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South Korea’s ‘Three Axis’ Defense System Is in Trouble

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South Korea’s ‘Three Axis’ Defense System Is in Trouble

As deterrence by denial becomes less feasible, South Korea must double down on “Korean Massive Punishment and Retaliation.”

South Korea’s ‘Three Axis’ Defense System Is in Trouble

A Republic of Korea F-15K Slam Eagle assigned to the 102nd Fighter Squadron lands after flying a training mission during Buddy Squadron 23-2 at Osan Air Base, South Korea, Mar. 8, 2023.

Credit: U.S. Air Force photo by Staff Sgt. Dwane R. Young

South Korea’s “Three Axis” deterrence system is in trouble. North Korea’s recent claim to have tested a new undersea nuclear delivery system is the latest in a long series of developments that throw the credibility of this concept into question. The growing diversity, sophistication, and survivability of the North’s nuclear arsenal undermines the elements of the Three Axis system that rely on deterrence by denial, including preemptive strike and missile defense capabilities. To respond to these developments, Seoul should focus its efforts on deterrence by punishment, bolstering its retaliatory capabilities in order to dissuade Pyongyang from aggression.

South Korea’s plan to deter a North Korean attack revolves around the “Three Axis” system. This system ties together three military concepts. The first concept, commonly known as the “Kill Chain,” seeks to use advanced detection, targeting, and long-range strike capabilities to enable South Korea to preemptively destroy an imminent North Korean missile launch. The second concept, labeled “Korean Air and Missile Defense” (KAMD), employs ballistic missile defense systems to allow South Korea to shoot down North Korean missiles in-flight. The final concept, “Korean Massive Punishment and Retaliation” (KMPR), emphasizes the use of special operations forces and a diverse array of strike capabilities to deliver a debilitating retaliatory blow in the aftermath of a North Korean attack. 

The Kill Chain and KAMD concepts hinge on deterrence by denial. They aim to dissuade North Korea from aggression by limiting its ability to successfully strike South Korea with nuclear-armed missiles. KMPR, on the other hand, relies on a different approach: deterrence by punishment. It seeks to convince North Korea that a strategic attack on the South, even if initially successful, would prompt an overwhelming punitive response from South Korea. 

North Korea’s pursuit of a growing range of advanced nuclear delivery-systems threatens to hamstring South Korea’s efforts at deterrence by denial. The Kill Chain looks less and less credible as the North tests systems that improve the mobility and survivability of its nuclear delivery systems. Pyongyang has successfully tested the ability to launch ballistic and cruise missiles from submarines, which would be difficult for South Korea to track and preemptively eliminate. If North Korea fulfills its stated ambition of fielding a nuclear-propelled missile submarine, this would further strain the South’s ability to detect and disrupt an imminent launch. Similarly, Pyongyang has developed rail-mobile and road-mobile launchers as well as underwater silos, which would make it even more challenging for the South to pinpoint and eliminate the North’s missiles.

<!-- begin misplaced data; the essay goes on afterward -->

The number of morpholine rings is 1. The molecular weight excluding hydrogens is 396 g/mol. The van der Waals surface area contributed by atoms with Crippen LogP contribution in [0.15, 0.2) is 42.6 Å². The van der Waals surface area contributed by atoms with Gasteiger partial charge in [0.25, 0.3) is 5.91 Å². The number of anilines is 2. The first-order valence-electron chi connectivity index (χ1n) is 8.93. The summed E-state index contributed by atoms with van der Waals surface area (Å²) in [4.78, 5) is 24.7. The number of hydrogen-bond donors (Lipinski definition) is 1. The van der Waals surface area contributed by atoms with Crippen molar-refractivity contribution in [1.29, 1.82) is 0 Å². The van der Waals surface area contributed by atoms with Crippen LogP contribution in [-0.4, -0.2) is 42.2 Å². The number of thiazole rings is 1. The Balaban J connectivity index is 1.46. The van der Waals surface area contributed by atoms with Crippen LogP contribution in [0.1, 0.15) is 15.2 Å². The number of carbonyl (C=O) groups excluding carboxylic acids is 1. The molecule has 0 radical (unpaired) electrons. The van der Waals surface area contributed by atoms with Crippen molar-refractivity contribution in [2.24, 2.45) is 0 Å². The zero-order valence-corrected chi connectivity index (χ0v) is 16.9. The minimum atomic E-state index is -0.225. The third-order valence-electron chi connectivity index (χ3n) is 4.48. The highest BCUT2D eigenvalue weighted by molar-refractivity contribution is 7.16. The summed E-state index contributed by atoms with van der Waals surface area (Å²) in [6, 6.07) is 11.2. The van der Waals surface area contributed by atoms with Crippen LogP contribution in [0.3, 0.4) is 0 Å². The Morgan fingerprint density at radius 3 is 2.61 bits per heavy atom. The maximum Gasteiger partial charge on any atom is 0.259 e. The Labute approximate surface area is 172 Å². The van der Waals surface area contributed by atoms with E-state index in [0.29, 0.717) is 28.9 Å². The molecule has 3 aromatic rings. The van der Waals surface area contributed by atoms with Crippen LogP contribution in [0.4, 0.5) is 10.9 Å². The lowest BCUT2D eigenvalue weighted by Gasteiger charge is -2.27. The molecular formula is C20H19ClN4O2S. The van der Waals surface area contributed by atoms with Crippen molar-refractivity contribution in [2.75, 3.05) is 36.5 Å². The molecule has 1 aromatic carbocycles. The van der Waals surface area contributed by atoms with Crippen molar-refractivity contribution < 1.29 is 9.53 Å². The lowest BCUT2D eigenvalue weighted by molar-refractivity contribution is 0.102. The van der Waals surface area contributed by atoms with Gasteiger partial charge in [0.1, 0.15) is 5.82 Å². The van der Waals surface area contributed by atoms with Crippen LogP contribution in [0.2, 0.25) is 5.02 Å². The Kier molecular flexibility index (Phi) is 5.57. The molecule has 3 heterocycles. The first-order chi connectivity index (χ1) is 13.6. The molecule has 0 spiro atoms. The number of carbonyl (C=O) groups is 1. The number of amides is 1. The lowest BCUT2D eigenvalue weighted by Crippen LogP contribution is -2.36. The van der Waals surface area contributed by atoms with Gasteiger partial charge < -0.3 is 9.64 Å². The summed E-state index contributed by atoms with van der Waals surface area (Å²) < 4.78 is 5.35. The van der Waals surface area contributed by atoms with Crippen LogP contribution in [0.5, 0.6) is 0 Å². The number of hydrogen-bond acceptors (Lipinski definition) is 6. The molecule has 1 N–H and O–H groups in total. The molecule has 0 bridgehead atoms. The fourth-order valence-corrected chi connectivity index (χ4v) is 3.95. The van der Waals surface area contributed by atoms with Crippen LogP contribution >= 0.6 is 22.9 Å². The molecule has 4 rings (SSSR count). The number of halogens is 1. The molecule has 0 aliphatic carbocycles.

Unfortunately, North Korea’s growing military capabilities also degrade the reliability of KAMD. The North has tested several hypersonic delivery vehicles, which are exceptionally difficult to intercept due to their speed and maneuverability. Similarly, Pyongyang has developed new short-range ballistic missiles capable of flying at a depressed trajectory to hamper detection by missile defense systems. Most recently, North Korea claims to have successfully tested an undersea drone capable of delivering a nuclear warhead against a coastal target. Such a capability would circumvent South Korea’s existing missile defense systems, which are designed to defend against ballistic missiles.

All of these emerging capabilities make it much more challenging for South Korea to deter Pyongyang through denial. They do not, however, limit Seoul’s ability to retaliate in the event of a North Korean attack. Sophisticated nuclear delivery systems do little to shield North Korea’s leaders and military headquarters from a South Korean counterstrike.

As such, the South should make KMPR the centerpiece of its “Three-Axis” system. While Kill Chain and KAMD have their merits, KMPR’s effectiveness is not diminished by North Korea’s rapidly-advancing nuclear capabilities. The bulk of Seoul’s resources, as such, should be dedicated to strengthening air, sea, and land-based strike options against a wide-spectrum of North Korean political, military, and economic targets. 

South Korea must be careful to ensure that these retaliatory capabilities are survivable. Its development of submarine-launched missiles is an important step in this direction, as are its efforts to harden South Korean air bases. Furthermore, the South should ensure that it has stockpiled sufficient quantities of the relevant munitions. Seoul should also take advantage of renewed momentum in its relationship with Japan to discuss how Japan’s planned “counterstrike” capability could be coordinated with KMPR. Finally, South Korea should maintain a strong partnership with its ally, the United States, and look for opportunities to shore up the credibility of the U.S. extended deterrent.

These steps will help ensure South Korea’s continued security in the Pyongyang’s continued nuclear proliferation.